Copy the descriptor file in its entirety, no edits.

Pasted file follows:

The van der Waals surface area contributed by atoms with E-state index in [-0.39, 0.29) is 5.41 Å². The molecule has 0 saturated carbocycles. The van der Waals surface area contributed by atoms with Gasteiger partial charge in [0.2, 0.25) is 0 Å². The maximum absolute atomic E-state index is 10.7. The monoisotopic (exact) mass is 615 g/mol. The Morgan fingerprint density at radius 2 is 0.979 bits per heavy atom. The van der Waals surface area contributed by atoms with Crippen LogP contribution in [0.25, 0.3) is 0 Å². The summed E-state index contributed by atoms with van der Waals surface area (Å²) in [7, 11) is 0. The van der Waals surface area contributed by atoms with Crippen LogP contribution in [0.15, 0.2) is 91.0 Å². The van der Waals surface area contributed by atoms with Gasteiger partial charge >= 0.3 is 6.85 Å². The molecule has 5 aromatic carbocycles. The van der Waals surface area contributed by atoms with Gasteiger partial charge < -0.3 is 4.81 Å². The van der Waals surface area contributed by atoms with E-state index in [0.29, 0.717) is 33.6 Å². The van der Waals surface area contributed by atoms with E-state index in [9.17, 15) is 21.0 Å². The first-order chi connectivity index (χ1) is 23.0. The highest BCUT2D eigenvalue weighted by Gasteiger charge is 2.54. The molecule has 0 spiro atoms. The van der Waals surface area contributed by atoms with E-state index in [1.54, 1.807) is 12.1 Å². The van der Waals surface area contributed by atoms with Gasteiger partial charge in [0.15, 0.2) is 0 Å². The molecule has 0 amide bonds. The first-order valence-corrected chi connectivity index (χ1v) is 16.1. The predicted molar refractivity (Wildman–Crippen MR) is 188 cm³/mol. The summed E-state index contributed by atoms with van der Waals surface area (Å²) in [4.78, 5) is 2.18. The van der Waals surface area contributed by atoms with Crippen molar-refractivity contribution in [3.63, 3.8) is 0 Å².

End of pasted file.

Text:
The van der Waals surface area contributed by atoms with E-state index in [-0.39, 0.29) is 5.41 Å². The molecule has 0 saturated carbocycles. The van der Waals surface area contributed by atoms with Gasteiger partial charge in [0.2, 0.25) is 0 Å². The maximum absolute atomic E-state index is 10.7. The monoisotopic (exact) mass is 615 g/mol. The Morgan fingerprint density at radius 2 is 0.979 bits per heavy atom. The van der Waals surface area contributed by atoms with Crippen LogP contribution in [0.25, 0.3) is 0 Å². The summed E-state index contributed by atoms with van der Waals surface area (Å²) in [7, 11) is 0. The van der Waals surface area contributed by atoms with Crippen LogP contribution in [0.15, 0.2) is 91.0 Å². The van der Waals surface area contributed by atoms with Gasteiger partial charge >= 0.3 is 6.85 Å². The molecule has 5 aromatic carbocycles. The van der Waals surface area contributed by atoms with Gasteiger partial charge < -0.3 is 4.81 Å². The van der Waals surface area contributed by atoms with E-state index in [0.29, 0.717) is 33.6 Å². The van der Waals surface area contributed by atoms with E-state index in [9.17, 15) is 21.0 Å². The first-order chi connectivity index (χ1) is 23.0. The highest BCUT2D eigenvalue weighted by Gasteiger charge is 2.54. The molecule has 0 spiro atoms. The van der Waals surface area contributed by atoms with E-state index in [1.54, 1.807) is 12.1 Å². The van der Waals surface area contributed by atoms with Gasteiger partial charge in [0.15, 0.2) is 0 Å². The molecule has 0 amide bonds. The first-order valence-corrected chi connectivity index (χ1v) is 16.1. The predicted molar refractivity (Wildman–Crippen MR) is 188 cm³/mol. The summed E-state index contributed by atoms with van der Waals surface area (Å²) in [4.78, 5) is 2.18. The van der Waals surface area contributed by atoms with Crippen molar-refractivity contribution in [3.63, 3.8) is 0 Å².